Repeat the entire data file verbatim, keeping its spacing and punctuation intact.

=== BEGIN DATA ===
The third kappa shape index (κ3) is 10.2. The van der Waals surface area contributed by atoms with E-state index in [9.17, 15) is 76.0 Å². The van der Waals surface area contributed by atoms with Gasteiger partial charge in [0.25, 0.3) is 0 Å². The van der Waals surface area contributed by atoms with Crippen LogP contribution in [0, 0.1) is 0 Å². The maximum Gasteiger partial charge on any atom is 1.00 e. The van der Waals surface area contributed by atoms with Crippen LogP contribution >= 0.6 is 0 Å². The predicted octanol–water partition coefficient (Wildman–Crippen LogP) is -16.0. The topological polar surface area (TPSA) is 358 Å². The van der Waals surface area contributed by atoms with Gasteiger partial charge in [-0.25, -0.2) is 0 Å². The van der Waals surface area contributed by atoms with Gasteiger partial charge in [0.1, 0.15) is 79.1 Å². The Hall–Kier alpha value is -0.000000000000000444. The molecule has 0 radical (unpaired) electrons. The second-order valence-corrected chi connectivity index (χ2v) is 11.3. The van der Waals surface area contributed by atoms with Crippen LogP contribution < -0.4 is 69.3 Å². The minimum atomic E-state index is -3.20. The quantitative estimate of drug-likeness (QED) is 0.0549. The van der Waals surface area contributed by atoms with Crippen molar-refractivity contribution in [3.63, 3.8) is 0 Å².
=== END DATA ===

The third kappa shape index (κ3) is 10.2. The van der Waals surface area contributed by atoms with E-state index in [9.17, 15) is 76.0 Å². The van der Waals surface area contributed by atoms with Gasteiger partial charge in [0.25, 0.3) is 0 Å². The van der Waals surface area contributed by atoms with Crippen LogP contribution in [0, 0.1) is 0 Å². The maximum Gasteiger partial charge on any atom is 1.00 e. The van der Waals surface area contributed by atoms with Crippen LogP contribution >= 0.6 is 0 Å². The predicted octanol–water partition coefficient (Wildman–Crippen LogP) is -16.0. The topological polar surface area (TPSA) is 358 Å². The van der Waals surface area contributed by atoms with Gasteiger partial charge in [-0.25, -0.2) is 0 Å². The van der Waals surface area contributed by atoms with Gasteiger partial charge in [0.1, 0.15) is 79.1 Å². The Hall–Kier alpha value is -0.000000000000000444. The molecule has 0 radical (unpaired) electrons. The second-order valence-corrected chi connectivity index (χ2v) is 11.3. The van der Waals surface area contributed by atoms with Crippen LogP contribution < -0.4 is 69.3 Å². The minimum atomic E-state index is -3.20. The quantitative estimate of drug-likeness (QED) is 0.0549. The van der Waals surface area contributed by atoms with Crippen molar-refractivity contribution in [3.63, 3.8) is 0 Å².